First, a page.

Los Angeles City Council to settle meal break lawsuit brought by Bureau of Sanitation drivers



City sanitation workers accused the city of failing to give them meal breaks as required by law. (Thinkstock)

The Los Angeles City Council agreed today to pay $26 million to settle a lawsuit brought by city sanitation employees who accused the city of failing to offer meal breaks as required by state law.

The amount settles a 2006 lawsuit brought on behalf of 1,074 current and former Bureau of Sanitation drivers.


The likely damages suffered by the plaintiffs amounts to about $40 million, according to a motion introduced by Councilman Paul Krekorian, chair of the Budget and Finance Committee.

The council voted 9-2 — with Joe Buscaino and Mitch Englander dissenting — to have class-action settlement processing company Simpluris distribute $17.3 million to the affected sanitation employees. The remainder of the settlement will be paid to two law firms.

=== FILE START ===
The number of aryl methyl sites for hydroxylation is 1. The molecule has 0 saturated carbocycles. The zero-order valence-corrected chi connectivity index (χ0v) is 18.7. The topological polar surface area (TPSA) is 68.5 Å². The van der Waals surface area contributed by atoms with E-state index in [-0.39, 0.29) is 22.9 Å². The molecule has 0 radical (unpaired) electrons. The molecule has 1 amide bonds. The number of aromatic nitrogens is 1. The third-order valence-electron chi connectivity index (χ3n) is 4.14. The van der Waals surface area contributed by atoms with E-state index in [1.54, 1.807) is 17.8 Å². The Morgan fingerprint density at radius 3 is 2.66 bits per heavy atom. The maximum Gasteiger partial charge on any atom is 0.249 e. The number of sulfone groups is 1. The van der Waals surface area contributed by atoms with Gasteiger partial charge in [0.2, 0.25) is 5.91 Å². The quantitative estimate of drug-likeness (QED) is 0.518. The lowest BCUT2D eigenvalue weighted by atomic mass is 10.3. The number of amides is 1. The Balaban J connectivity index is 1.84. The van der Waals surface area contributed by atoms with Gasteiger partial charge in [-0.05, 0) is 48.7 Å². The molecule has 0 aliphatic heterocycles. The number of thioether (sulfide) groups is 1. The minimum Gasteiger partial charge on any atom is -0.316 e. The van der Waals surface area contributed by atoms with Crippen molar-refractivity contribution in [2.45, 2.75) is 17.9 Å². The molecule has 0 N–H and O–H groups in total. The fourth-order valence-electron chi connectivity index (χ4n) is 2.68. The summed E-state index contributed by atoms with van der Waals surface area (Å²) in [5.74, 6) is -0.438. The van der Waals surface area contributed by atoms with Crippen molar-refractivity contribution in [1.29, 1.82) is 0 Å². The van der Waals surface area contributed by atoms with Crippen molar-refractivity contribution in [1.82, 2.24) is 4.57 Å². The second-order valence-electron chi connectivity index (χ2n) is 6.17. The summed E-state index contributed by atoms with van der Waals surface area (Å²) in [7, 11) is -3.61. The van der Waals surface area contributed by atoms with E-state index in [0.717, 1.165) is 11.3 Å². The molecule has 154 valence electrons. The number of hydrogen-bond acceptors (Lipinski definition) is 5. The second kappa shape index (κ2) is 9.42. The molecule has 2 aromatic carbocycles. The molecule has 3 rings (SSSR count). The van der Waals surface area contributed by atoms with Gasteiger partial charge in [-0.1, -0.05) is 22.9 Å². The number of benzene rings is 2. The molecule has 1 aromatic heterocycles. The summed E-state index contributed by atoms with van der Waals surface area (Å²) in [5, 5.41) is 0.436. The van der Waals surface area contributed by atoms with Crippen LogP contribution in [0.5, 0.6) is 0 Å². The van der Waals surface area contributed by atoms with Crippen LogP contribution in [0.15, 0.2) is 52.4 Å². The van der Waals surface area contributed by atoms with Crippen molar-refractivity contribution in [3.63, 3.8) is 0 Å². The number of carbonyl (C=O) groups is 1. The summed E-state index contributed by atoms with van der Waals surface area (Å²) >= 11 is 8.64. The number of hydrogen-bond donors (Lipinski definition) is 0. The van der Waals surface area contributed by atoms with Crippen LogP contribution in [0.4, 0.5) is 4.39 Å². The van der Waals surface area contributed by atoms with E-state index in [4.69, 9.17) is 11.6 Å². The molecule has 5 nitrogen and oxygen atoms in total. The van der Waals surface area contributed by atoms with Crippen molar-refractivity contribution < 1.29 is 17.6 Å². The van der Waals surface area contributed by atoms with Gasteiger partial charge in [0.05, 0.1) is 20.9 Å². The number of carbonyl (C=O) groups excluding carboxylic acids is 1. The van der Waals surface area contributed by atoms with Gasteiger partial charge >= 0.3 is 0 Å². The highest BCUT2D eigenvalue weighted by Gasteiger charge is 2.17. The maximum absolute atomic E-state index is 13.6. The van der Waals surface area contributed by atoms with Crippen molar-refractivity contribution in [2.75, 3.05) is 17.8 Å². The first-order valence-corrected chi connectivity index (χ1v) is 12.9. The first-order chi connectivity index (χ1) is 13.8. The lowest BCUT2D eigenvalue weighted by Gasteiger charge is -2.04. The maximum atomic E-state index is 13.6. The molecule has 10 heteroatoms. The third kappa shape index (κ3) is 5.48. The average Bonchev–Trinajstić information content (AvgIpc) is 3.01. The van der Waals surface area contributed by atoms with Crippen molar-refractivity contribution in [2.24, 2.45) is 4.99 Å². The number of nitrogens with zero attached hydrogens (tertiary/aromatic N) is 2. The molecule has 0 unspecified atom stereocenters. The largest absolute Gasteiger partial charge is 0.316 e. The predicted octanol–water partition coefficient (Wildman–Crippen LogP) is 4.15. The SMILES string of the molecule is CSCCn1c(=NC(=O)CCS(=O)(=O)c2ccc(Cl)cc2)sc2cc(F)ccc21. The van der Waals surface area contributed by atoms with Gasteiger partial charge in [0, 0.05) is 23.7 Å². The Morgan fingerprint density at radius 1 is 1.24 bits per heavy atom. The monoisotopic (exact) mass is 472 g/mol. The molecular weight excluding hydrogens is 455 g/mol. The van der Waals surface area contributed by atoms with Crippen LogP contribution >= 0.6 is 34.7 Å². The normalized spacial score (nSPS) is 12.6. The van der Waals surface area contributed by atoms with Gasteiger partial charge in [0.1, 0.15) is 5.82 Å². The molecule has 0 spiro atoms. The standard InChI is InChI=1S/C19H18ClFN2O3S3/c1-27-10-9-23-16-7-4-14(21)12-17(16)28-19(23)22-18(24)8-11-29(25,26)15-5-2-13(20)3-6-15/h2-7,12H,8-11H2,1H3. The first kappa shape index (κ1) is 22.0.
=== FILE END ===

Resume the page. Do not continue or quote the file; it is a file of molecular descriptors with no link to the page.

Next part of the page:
The funds will be taken out of the city’s Solid Waste Resources Revenue Fund, according to the motion.

The council had already granted conditional approval of the settlement in February, during closed session, but because the amount still required court approval, the decision was not made public at the time, according to the motion.

Once the court approves the agreement, the city is required to disclose the conditional approval and “identify the substance of the agreement.”